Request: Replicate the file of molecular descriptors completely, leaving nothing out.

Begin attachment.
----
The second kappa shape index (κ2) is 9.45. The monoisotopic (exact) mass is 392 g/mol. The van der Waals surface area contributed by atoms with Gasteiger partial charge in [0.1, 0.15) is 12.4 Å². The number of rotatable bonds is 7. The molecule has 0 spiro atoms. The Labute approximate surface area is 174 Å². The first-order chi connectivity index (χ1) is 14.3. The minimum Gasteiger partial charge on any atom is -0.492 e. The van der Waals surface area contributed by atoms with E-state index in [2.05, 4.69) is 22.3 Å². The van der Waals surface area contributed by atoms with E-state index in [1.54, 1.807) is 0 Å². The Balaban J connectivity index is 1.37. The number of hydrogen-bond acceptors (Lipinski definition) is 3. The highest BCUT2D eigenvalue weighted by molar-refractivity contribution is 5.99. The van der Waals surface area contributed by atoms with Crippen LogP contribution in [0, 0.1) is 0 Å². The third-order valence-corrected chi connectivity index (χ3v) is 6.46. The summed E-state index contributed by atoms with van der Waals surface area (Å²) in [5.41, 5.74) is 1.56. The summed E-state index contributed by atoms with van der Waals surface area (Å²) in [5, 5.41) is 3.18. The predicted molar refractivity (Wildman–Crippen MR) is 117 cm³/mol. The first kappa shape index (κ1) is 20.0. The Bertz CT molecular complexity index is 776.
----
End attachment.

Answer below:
The second kappa shape index (κ2) is 9.45. The monoisotopic (exact) mass is 392 g/mol. The van der Waals surface area contributed by atoms with Gasteiger partial charge in [0.1, 0.15) is 12.4 Å². The number of rotatable bonds is 7. The molecule has 0 spiro atoms. The Labute approximate surface area is 174 Å². The first-order chi connectivity index (χ1) is 14.3. The minimum Gasteiger partial charge on any atom is -0.492 e. The van der Waals surface area contributed by atoms with E-state index in [2.05, 4.69) is 22.3 Å². The van der Waals surface area contributed by atoms with E-state index in [1.54, 1.807) is 0 Å². The Balaban J connectivity index is 1.37. The number of hydrogen-bond acceptors (Lipinski definition) is 3. The highest BCUT2D eigenvalue weighted by molar-refractivity contribution is 5.99. The van der Waals surface area contributed by atoms with Crippen LogP contribution in [0, 0.1) is 0 Å². The third-order valence-corrected chi connectivity index (χ3v) is 6.46. The summed E-state index contributed by atoms with van der Waals surface area (Å²) in [5.41, 5.74) is 1.56. The summed E-state index contributed by atoms with van der Waals surface area (Å²) in [5, 5.41) is 3.18. The predicted molar refractivity (Wildman–Crippen MR) is 117 cm³/mol. The first kappa shape index (κ1) is 20.0. The Bertz CT molecular complexity index is 776.